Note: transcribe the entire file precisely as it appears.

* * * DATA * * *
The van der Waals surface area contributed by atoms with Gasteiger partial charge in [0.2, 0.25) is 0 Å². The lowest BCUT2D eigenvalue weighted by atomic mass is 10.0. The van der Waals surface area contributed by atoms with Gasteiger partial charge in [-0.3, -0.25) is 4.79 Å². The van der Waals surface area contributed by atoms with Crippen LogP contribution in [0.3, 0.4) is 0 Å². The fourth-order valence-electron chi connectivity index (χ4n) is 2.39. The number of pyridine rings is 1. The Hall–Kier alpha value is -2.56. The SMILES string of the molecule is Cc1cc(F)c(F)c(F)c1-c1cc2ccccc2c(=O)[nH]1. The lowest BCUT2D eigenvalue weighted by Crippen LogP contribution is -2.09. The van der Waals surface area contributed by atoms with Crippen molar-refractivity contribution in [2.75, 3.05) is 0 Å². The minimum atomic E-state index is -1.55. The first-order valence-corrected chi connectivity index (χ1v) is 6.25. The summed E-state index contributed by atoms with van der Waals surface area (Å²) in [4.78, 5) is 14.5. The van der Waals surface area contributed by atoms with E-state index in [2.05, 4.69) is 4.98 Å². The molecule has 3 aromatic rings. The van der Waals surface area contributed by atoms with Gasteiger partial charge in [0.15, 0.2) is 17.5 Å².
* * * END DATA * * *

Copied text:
The van der Waals surface area contributed by atoms with Gasteiger partial charge in [0.2, 0.25) is 0 Å². The lowest BCUT2D eigenvalue weighted by atomic mass is 10.0. The van der Waals surface area contributed by atoms with Gasteiger partial charge in [-0.3, -0.25) is 4.79 Å². The van der Waals surface area contributed by atoms with Crippen LogP contribution in [0.3, 0.4) is 0 Å². The fourth-order valence-electron chi connectivity index (χ4n) is 2.39. The number of pyridine rings is 1. The Hall–Kier alpha value is -2.56. The SMILES string of the molecule is Cc1cc(F)c(F)c(F)c1-c1cc2ccccc2c(=O)[nH]1. The lowest BCUT2D eigenvalue weighted by Crippen LogP contribution is -2.09. The van der Waals surface area contributed by atoms with Crippen molar-refractivity contribution in [2.75, 3.05) is 0 Å². The minimum atomic E-state index is -1.55. The first-order valence-corrected chi connectivity index (χ1v) is 6.25. The summed E-state index contributed by atoms with van der Waals surface area (Å²) in [4.78, 5) is 14.5. The van der Waals surface area contributed by atoms with E-state index in [2.05, 4.69) is 4.98 Å². The molecule has 3 aromatic rings. The van der Waals surface area contributed by atoms with Gasteiger partial charge in [0.15, 0.2) is 17.5 Å².